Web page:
Effect of freeze drying on in vitro ruminal fermentation dynamics of three tropical shrub legumes with and without condensed tannins
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Tiemann T T, Avila P, Lascano C E, Kreuzer M and Hess H D 2009: Effect of freeze drying on in vitro ruminal fermentation dynamics of three tropical shrub legumes with and without condensed tannins. Livestock Research for Rural Development. Volume 21, Article #226. Retrieved May 20, 2014, from http://www.lrrd.org/lrrd21/12/tiem21226.htm
Permanent link to cite or share this item: http://hdl.handle.net/10568/43107
External link to download this item: http://www.lrrd.org/lrrd21/12/tiem21226.htm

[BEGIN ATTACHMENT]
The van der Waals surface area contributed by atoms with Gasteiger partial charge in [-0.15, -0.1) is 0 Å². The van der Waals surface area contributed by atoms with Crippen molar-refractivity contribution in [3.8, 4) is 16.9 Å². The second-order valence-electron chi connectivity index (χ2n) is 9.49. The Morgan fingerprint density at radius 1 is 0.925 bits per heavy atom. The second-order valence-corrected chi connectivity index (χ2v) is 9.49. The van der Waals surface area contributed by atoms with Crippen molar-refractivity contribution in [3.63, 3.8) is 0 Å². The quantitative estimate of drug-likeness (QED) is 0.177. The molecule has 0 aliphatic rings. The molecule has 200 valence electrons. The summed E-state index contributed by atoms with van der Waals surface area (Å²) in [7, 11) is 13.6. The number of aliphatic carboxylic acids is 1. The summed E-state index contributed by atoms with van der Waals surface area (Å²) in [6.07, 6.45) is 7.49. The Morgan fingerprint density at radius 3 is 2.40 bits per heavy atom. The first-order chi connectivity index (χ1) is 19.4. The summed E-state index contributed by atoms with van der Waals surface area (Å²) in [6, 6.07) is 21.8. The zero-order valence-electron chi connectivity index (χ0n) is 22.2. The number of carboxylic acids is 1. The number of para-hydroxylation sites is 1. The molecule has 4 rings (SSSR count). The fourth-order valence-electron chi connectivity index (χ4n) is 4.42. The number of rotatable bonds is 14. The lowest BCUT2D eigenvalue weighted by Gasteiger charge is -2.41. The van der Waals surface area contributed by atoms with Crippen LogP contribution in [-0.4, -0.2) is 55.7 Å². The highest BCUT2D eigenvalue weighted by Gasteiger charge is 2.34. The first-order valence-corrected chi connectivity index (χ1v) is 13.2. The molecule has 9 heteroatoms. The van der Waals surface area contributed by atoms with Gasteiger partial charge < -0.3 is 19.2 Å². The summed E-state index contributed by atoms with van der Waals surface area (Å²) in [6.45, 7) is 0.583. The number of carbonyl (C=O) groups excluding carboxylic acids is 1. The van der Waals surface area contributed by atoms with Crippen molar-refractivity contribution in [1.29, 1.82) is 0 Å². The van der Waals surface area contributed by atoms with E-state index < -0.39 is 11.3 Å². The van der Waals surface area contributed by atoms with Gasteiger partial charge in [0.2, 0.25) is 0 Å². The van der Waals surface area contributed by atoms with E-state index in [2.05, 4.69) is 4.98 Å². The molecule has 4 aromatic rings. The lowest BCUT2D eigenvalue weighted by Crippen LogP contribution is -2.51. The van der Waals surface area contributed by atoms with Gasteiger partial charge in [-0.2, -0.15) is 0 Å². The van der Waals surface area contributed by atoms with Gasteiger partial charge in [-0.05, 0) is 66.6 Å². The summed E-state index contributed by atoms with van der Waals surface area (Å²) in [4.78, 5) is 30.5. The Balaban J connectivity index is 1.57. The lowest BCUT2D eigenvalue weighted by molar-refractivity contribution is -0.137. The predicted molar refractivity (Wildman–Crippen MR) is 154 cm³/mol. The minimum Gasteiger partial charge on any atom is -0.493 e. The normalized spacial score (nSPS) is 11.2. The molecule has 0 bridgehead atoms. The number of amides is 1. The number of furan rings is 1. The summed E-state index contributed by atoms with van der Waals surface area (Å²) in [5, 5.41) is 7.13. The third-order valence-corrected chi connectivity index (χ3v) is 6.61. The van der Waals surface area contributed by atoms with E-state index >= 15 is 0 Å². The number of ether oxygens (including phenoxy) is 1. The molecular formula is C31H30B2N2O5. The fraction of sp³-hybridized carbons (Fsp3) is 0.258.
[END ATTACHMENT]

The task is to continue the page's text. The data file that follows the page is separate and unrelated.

Extensive comparisons of the effects of tropical shrub legumes rich in condensed tannins (CT) require well-conserved material. It is, however, unclear if the application of even gentle methods like freeze drying (lyophilization) affects the results in comparison to fresh material. Therefore, an experiment with the gas-pressure transducer technique, simulating ruminal fermentation dynamics in vitro, was conducted to investigate the effect of freeze drying on the ruminal nutrient degradability of three tropical multipurpose shrub legumes. Leaves of the CT shrubs Calliandra calothyrsus and Flemingia macrophylla and of the CT-free shrub Cratylia argentea were tested either in fresh form or lyophilized. In order to simulate practical feeding conditions, the legume leaves were incubated together with Brachiaria humidicola (1:2) for 144 h. Additionally, incubations were carried out either with or without polyethylene glycol (PEG) to be able to separate effects either dependent or independent of the CT. Only few differences were found between fresh and lyophilized leaves. These included that the proportion of apparently undegraded nitrogenous compounds was higher in fresh than in lyophilized leaves of Flemingia macrophylla, and freeze drying had a limited influence on volatile fatty acid production in Calliandra calothyrsus. The variables related to degradation dynamics (i.e., total gas production, the time until the point of inflection, apparent dry matter degradability), however, were not influenced. There was also no difference between CT and non-CT plants in that respect, as is also obvious from the lack of interactions of state of the plant material and PEG addition. This indicates that effects of freeze drying of shrub leaves on overall ruminal nutrient degradation in mixed grass-legume diets were minor.
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